IOT Cybersecurity: Experiencing Security Fatigue?
As the CEO of an IT company, I often find myself speaking to people about what my company offers and what services we provide. Inevitably, the discussion will segue from technology, to the topic of internet security and privacy. We all desire complete control over what information we share, but it often feels like it is being chipped away at every turn in the name of commoditizing our daily activities. Since 9/11, our country has relied heavily on the notion of relinquishing a bit of privacy for the sake of national security. Most feel as though it is a small price to pay, after all, “If you don’t have anything to hide…”, good people should have nothing to fear from their government conducting a little snooping, what’s the big deal?
It’s precisely that belief of giving a little that is eroding the very fabric of what we hold close. As I stare at my Samsung SmartTV, I start to wonder who may be listening to me, or who may be scoffing at my poor choice of words while I desperately attempt to pound my remote control to evade the latest Tweets of our President.
Ok, perhaps that may seem like a bit of paranoia, but we are all aware of how the Internet of Things (IOT) have become a staple in our homes at this point. These devices are all interconnected and speak to one another, which begs the question; what personal data are we providing for these sophisticated algorithms to successfully anticipate our needs?
I recall a scene in the movie Meet the Parents where Robert DeNiro is interrogating Ben Stiller about his willingness to enter “The Circle of Truth”. It sounded funny at the time, but not so much anymore, because that circle of trust which has been imposed on us by the security agencies for the sake of protection seems to have gone to hell in a handbasket.
Let me explain, first we had the NSA who cozied up with the Telco’s, allowing surveillance of any U.S. citizen’s communications, and with the most recent leak, there are allegations the CIA used a hack dubbed Weeping Angel. This hack captures what you say in the privacy of your own home through any of your connected devices equipped with a camera or microphone, including your SmartTV. While this in and of itself is disturbing, think about how much deeper it could go if crooks or unscrupulous business people got their hands on these “tools”, imagine what they could capture if they gained access to listen in, or worse, see your every action.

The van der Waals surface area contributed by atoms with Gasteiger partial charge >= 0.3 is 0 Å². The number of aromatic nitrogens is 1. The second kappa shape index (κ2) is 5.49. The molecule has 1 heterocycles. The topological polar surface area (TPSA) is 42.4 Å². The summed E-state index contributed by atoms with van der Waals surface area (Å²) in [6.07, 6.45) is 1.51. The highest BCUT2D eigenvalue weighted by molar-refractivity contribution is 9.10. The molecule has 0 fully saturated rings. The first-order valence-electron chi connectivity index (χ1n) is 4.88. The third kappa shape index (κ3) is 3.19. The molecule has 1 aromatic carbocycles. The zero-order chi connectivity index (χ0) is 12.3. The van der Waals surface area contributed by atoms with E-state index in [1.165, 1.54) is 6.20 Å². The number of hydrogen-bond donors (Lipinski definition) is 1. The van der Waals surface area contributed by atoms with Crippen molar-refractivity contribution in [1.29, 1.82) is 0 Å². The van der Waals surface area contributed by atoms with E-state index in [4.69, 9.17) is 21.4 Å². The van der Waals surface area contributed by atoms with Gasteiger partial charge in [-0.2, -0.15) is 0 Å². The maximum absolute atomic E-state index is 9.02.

So what exactly can we do? Flight or Fight. The fact is, many of us are suffering from Security Fatigue. We are bombarded with a tirade of requests to change our passwords, protect our identities, reset codes, or new compliance requirements that demand greater effort to recollect. We are tired of being told that despite all of this, it still isn’t enough.
We could resign and admit defeat in the battle for anonymity, or we could choose to fight and stay in the game to protect our right to privacy. Samsung and Apple are two vendors affected by the recent information released on WikiLeaks, and both have indicated that the vulnerabilities were a result of older or not properly updated software. I hope this is true, until we are told otherwise, my recommendation will remain the same, ensure all your Televisions, Phones, Computers, and any other Connected Devices are protected by the latest security updates available.